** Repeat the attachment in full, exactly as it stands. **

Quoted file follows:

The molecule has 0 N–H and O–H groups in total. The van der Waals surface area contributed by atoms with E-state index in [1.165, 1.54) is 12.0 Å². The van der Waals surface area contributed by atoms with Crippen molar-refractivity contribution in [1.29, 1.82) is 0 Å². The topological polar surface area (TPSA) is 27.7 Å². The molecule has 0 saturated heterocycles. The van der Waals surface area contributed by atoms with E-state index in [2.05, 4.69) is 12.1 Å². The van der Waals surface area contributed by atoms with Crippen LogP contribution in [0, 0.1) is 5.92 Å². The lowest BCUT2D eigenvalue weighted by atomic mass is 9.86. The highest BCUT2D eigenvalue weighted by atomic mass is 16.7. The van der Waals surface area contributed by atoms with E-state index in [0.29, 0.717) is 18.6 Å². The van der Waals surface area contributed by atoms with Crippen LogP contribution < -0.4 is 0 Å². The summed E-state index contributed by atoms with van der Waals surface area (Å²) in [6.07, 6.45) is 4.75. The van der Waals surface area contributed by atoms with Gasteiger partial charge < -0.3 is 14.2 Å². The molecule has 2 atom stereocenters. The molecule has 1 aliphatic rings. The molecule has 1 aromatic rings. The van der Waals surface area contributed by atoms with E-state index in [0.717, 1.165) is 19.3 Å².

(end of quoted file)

The molecule has 0 N–H and O–H groups in total. The van der Waals surface area contributed by atoms with E-state index in [1.165, 1.54) is 12.0 Å². The van der Waals surface area contributed by atoms with Crippen molar-refractivity contribution in [1.29, 1.82) is 0 Å². The topological polar surface area (TPSA) is 27.7 Å². The molecule has 0 saturated heterocycles. The van der Waals surface area contributed by atoms with E-state index in [2.05, 4.69) is 12.1 Å². The van der Waals surface area contributed by atoms with Crippen LogP contribution in [0, 0.1) is 5.92 Å². The lowest BCUT2D eigenvalue weighted by atomic mass is 9.86. The highest BCUT2D eigenvalue weighted by atomic mass is 16.7. The van der Waals surface area contributed by atoms with E-state index in [0.29, 0.717) is 18.6 Å². The van der Waals surface area contributed by atoms with Crippen LogP contribution < -0.4 is 0 Å². The summed E-state index contributed by atoms with van der Waals surface area (Å²) in [6.07, 6.45) is 4.75. The van der Waals surface area contributed by atoms with Gasteiger partial charge < -0.3 is 14.2 Å². The molecule has 2 atom stereocenters. The molecule has 1 aliphatic rings. The molecule has 1 aromatic rings. The van der Waals surface area contributed by atoms with E-state index in [0.717, 1.165) is 19.3 Å².